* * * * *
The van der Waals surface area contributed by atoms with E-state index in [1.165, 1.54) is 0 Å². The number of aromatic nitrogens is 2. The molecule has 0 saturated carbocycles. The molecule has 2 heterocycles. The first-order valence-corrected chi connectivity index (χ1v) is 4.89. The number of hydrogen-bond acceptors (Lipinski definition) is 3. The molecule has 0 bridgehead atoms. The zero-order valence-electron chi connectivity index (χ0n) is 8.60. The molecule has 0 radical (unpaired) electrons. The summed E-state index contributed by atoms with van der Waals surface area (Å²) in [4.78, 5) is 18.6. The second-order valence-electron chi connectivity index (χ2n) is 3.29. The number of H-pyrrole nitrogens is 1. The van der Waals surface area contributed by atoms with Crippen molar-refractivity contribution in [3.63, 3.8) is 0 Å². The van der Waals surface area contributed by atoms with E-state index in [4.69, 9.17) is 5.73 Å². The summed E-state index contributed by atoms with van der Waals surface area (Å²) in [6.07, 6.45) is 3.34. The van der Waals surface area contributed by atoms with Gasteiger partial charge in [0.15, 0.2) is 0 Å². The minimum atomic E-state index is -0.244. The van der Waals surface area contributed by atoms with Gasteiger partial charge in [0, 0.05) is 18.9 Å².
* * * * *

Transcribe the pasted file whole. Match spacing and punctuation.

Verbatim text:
The van der Waals surface area contributed by atoms with E-state index in [1.165, 1.54) is 0 Å². The number of aromatic nitrogens is 2. The molecule has 0 saturated carbocycles. The molecule has 2 heterocycles. The first-order valence-corrected chi connectivity index (χ1v) is 4.89. The number of hydrogen-bond acceptors (Lipinski definition) is 3. The molecule has 0 bridgehead atoms. The zero-order valence-electron chi connectivity index (χ0n) is 8.60. The molecule has 0 radical (unpaired) electrons. The summed E-state index contributed by atoms with van der Waals surface area (Å²) in [4.78, 5) is 18.6. The second-order valence-electron chi connectivity index (χ2n) is 3.29. The number of H-pyrrole nitrogens is 1. The van der Waals surface area contributed by atoms with Crippen molar-refractivity contribution in [3.63, 3.8) is 0 Å². The van der Waals surface area contributed by atoms with E-state index in [4.69, 9.17) is 5.73 Å². The summed E-state index contributed by atoms with van der Waals surface area (Å²) in [6.07, 6.45) is 3.34. The van der Waals surface area contributed by atoms with Gasteiger partial charge in [0.15, 0.2) is 0 Å². The minimum atomic E-state index is -0.244. The van der Waals surface area contributed by atoms with Gasteiger partial charge in [0, 0.05) is 18.9 Å².